Obesity, insulin resistance and diabetes are a growing public health issue that has reached epidemic proportions in Western society. There is a constant need to devise new therapies, including behavioral and pharmacologic interventions that offer long-term efficacy. We have recently, and unexpectedly, found that chronic adaptation to continuous hypoxia (CH;i.e. simulating altitude exposure) can increase insulin sensitivity in lean mice. Moreover, even exposure to mild nocturnal hypoxia improves insulin sensitivity in obese mice. The literature and our own data suggest that increased circulating nitrite, the predominant source of bioactive nitric oxide (NO) during hypoxia, likely contributes to the metabolic benefits of CH. Our data show that combining hypoxia and nitrite administration is a potent stimulus for upregulating hypoxia inducible factor-1? (HIF-1?), increasing mitochondrial biogenesis, and decreasing oxidative phosphorylation overload in muscle. We will examine the relative roles of increased blood flow to muscle versus direct metabolic adaptations at the level of the myoctye. Furthermore, we will examine the contribution of the constitutive NO-soluble guanylate cyclase (sGC) pathway versus non-sGC pathways in mediating increases in insulin sensitivity and muscle glucose uptake in response to hypoxic exposure and nitrite administration. Our overarching hypothesis is that chronic exposure to mild nocturnal CH and exogenous nitrite administration increases muscle glucose uptake through activation of HIF-1? and increased bioavailability of NO. The following four Specific Aims will be tested in mice with genetic and diet-induced obesity.
Aim 1 : To determine the effects of chronic hypoxia on insulin sensitivity in obese mice.
Aim 2 : To (a) determine the effects of chronic nitrite administration on insulin sensitivity under normoxic and hypoxic conditions in obese mice and (b) to assess the role of increased blood flow versus muscle-specific effects on increasing insulin sensitivity and muscle glucose uptake.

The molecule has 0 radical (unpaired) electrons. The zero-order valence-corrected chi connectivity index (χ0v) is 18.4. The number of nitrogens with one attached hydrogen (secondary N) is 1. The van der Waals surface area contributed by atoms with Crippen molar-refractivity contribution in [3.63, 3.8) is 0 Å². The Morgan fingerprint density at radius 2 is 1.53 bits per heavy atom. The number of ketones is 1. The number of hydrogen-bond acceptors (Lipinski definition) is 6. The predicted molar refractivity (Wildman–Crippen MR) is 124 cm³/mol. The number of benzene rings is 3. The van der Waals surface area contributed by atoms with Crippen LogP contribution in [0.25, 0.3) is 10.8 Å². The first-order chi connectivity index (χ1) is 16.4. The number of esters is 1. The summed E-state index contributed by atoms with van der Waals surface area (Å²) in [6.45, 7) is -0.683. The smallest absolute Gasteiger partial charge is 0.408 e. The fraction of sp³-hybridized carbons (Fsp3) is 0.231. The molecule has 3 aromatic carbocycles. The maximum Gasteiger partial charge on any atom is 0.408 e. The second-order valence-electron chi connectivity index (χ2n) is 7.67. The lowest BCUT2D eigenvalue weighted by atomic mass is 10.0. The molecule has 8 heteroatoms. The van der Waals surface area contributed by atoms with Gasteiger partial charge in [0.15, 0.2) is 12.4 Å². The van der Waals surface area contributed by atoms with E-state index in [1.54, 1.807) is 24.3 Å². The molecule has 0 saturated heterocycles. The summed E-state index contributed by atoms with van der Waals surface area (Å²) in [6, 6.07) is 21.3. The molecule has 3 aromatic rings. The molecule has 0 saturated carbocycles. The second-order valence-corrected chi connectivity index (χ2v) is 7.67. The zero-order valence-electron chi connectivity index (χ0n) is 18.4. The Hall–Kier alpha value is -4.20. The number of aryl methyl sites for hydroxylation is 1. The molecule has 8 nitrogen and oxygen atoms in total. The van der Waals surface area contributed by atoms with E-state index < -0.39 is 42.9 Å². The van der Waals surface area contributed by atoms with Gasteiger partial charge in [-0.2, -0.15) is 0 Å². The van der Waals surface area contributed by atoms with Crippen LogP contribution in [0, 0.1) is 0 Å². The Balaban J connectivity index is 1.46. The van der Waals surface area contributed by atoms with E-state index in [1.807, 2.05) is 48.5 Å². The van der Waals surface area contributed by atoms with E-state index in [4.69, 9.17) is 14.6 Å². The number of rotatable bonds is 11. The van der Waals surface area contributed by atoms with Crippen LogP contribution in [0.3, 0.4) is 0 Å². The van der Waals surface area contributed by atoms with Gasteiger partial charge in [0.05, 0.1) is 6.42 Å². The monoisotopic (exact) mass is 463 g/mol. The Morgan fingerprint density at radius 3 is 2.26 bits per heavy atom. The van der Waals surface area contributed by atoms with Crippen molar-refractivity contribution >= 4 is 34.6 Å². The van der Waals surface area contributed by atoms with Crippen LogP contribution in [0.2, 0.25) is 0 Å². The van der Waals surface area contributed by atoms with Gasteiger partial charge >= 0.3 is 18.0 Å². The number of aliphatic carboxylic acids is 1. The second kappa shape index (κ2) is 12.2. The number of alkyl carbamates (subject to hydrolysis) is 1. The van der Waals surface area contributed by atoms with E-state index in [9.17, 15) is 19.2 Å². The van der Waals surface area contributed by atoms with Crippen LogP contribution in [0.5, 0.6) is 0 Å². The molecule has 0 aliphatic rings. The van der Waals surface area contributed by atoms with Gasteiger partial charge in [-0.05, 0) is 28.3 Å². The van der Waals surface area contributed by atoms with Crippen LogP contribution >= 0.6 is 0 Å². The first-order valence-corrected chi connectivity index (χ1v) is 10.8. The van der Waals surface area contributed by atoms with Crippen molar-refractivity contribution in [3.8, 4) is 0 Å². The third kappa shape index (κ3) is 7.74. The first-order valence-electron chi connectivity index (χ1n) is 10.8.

Aim 3 : To determine the role of HIF-1? in mediating increases in muscle glucose/insulin delivery and muscle glucose uptake with chronic hypoxic exposure and nitrite administration.
Aim 4 : To determine the mechanisms by which bioavailable NO increases muscle glucose uptake through NO-sGC pathways with chronic hypoxic exposure and nitrite administration. Our studies will not only provide new mechanistic insights into metabolic dysfunction associated with obesity and insulin resistance, but also examine the potential of two, as yet untested, interacting novel therapies for improving insulin sensitivity.

Public Health Relevance

The growing epidemic of obesity and type 2 diabetes requires new and innovative treatment strategies. We propose that long-term adaptations that occur during hypoxic exposure (as occurs with altitude) and/or administration of nitrite (e.g. as occurs in the Mediterranean diet), can impact metabolically active tissue and mitigate insulin resistance that occurs with obesity.

National Institute of Health (NIH)
National Heart, Lung, and Blood Institute (NHLBI)
Research Project (R01)
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Special Emphasis Panel (ZRG1-EMNR-P (02))
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Fleg, Jerome
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University of Pittsburgh
Internal Medicine/Medicine
Schools of Medicine
United States
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Ioja, Simona; Singamsetty, Srikanth; Corey, Catherine et al. (2018) Nocturnal Hypoxia Improves Glucose Disposal, Decreases Mitochondrial Efficiency, and Increases Reactive Oxygen Species in the Muscle and Liver of C57BL/6J Mice Independent of Weight Change. Oxid Med Cell Longev 2018:9649608
Shah, Faraaz Ali; Singamsetty, Srikanth; Guo, Lanping et al. (2018) Stimulation of the endogenous incretin glucose-dependent insulinotropic peptide by enteral dextrose improves glucose homeostasis and inflammation in murine endotoxemia. Transl Res 193:1-12
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Azarov, Ivan; Wang, Ling; Rose, Jason J et al. (2016) Five-coordinate H64Q neuroglobin as a ligand-trap antidote for carbon monoxide poisoning. Sci Transl Med 8:368ra173
Singamsetty, Srikanth; Watanabe, Yoshio; Guo, Lanping et al. (2015) Inorganic nitrite improves components of the metabolic syndrome independent of weight change in a murine model of obesity and insulin resistance. J Physiol 593:3135-45